April 12, 2018

45 RPMs 22: Bill Haley & His Comets ~ (We're Gonna) Rock Around the Clock

45 rpm vinyl record
photo by Styrous®

In the spring of 1954, Haley and His Comets left Essex Records for New York-based Decca Records. Their first session, on April 12, 1954, yielded Rock Around the Clock, which would become Haley's biggest hit and one of the most important records in rock and roll history. The song was written by Max C. Freedman and James E. Myers (the latter under the pseudonym "Jimmy De Knight") in 1952.     

photographer unknown

The song was originally the B side of the record; the A side was Thirteen Women (And Only One Man In Town). The success of Rock Around the Clock is attributed to its use in the soundtrack of the film Blackboard Jungle (link below), which was released on March 19, 1955. The song, which was re-released to coincide with the film, then shifted to the single's A-side, rose to the top of the American musical charts that summer and stayed there for eight weeks, the first rock and roll record to do so.        


According to the official record sheet from the session, the musicians on the famous recording are :
The original arrangement of the song bore little resemblance to the version recorded by Haley, and was in fact closer to a popular instrumental of the day called The Syncopated Clock (written by Leroy Anderson). I've never heard this version but I have a feeling it is like a cover made by the Belgian pop group, Telex. which is interesting but the guts of the song are not there (link below). The verse melody of Rock Around the Clock does bear a very close similarity to that of the first hit by Hank Williams, Move It On Over, from 1947.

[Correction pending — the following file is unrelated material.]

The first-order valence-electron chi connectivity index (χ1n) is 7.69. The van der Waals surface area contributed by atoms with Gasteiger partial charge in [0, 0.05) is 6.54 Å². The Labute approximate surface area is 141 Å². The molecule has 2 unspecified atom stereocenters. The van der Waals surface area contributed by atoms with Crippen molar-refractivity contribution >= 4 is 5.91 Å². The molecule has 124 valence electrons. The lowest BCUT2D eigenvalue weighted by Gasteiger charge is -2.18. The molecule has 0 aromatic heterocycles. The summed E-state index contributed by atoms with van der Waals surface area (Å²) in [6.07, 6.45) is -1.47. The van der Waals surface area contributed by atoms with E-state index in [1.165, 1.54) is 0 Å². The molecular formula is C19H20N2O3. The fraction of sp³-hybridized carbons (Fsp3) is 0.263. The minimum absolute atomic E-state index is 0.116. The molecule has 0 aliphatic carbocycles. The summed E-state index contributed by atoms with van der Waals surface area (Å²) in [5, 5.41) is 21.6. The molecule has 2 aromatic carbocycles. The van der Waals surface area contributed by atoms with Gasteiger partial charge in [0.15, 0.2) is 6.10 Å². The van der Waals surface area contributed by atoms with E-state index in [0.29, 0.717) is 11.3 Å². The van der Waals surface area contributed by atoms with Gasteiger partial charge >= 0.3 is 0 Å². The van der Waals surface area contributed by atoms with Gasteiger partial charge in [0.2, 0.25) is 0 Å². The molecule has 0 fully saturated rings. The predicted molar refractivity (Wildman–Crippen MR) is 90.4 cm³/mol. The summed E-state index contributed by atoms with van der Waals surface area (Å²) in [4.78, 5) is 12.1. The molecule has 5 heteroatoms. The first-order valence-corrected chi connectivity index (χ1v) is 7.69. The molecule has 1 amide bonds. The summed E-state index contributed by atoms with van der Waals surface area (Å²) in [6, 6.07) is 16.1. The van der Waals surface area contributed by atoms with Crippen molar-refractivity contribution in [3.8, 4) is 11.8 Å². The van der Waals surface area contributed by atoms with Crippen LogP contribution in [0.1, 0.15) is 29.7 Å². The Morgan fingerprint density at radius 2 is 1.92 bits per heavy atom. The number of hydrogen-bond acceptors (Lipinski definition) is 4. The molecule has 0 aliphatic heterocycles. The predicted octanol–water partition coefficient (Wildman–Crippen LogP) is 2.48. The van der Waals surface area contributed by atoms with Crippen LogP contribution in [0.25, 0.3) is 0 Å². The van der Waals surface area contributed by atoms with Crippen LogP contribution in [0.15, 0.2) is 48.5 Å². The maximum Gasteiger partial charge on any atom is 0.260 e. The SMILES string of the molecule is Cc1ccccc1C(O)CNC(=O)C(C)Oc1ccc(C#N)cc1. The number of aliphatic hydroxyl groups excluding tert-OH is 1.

Haley and his Comets began performing the song on stage (Comets bass player Marshall Lytle and drummer Dick Richards say the first performances were in Wildwood, New Jersey at Phil and Eddie's Surf Club), but Dave Miller, his producer, refused to allow Haley to record it for his Essex Records label (a feud existed between Myers and song writer Miller). Haley claimed to have taken the sheet music into the recording studio at least twice, with Miller ripping up the music each time.   

Rock Around the Clock was chosen from the collection of Peter Ford, the son of Blackboard Jungle star Glenn Ford and dancer Eleanor Powell. The producers were looking for a song to represent the type of music the youth of 1955 was listening to, and the elder Ford borrowed several records from his son's collection, one of which was Haley's Rock Around the Clock and this was the song chosen. In 2004 the song finished at #50 in AFI's 100 Years...100 Songs survey of top tunes in American cinema.        

In 1974, the original version of the song returned to the American charts when it was used as the theme for the movie American Graffiti and a re-recorded version by Haley was used as the opening theme for the TV series Happy Days during its first two seasons. In the UK, the song again reached the top 20 and as of 2013 remains the only non-Christmas single to have done so on five separate occasions.       

Queen Elizabeth II & Bill Haley - 1979
photographer unknown

Rock Around the Clock is often cited as the biggest-selling vinyl rock and roll single of all time. The exact number of copies sold has never been audited; however, a figure of at least 25 million was cited by the Guinness Book of World Records in its category "Phonograph records: Biggest Sellers" from the early 1970s until the 1990s. A frequently used piece of promotion regarding the song is that it is said to be playing somewhere in the world every minute of the day.              
Viewfinder links:       
Blackboard Jungle         
Pink Floyd        
YouTube links:       
Bill Haley & His Comets ~      
         Rock Around The Clock
         Thirteen Women    
Telex ~ Rock Around The Clock     
Leroy Anderson ~ The Syncopated Clock
Hank Williams - Move it on Over               

'It's very hard to tell what made me first decide to play the guitar. Rock Around the Clock by Bill Haley came out when I was ten, and that probably had something to do with it.'

Styrous® ~ Thursday, April 12, 2018

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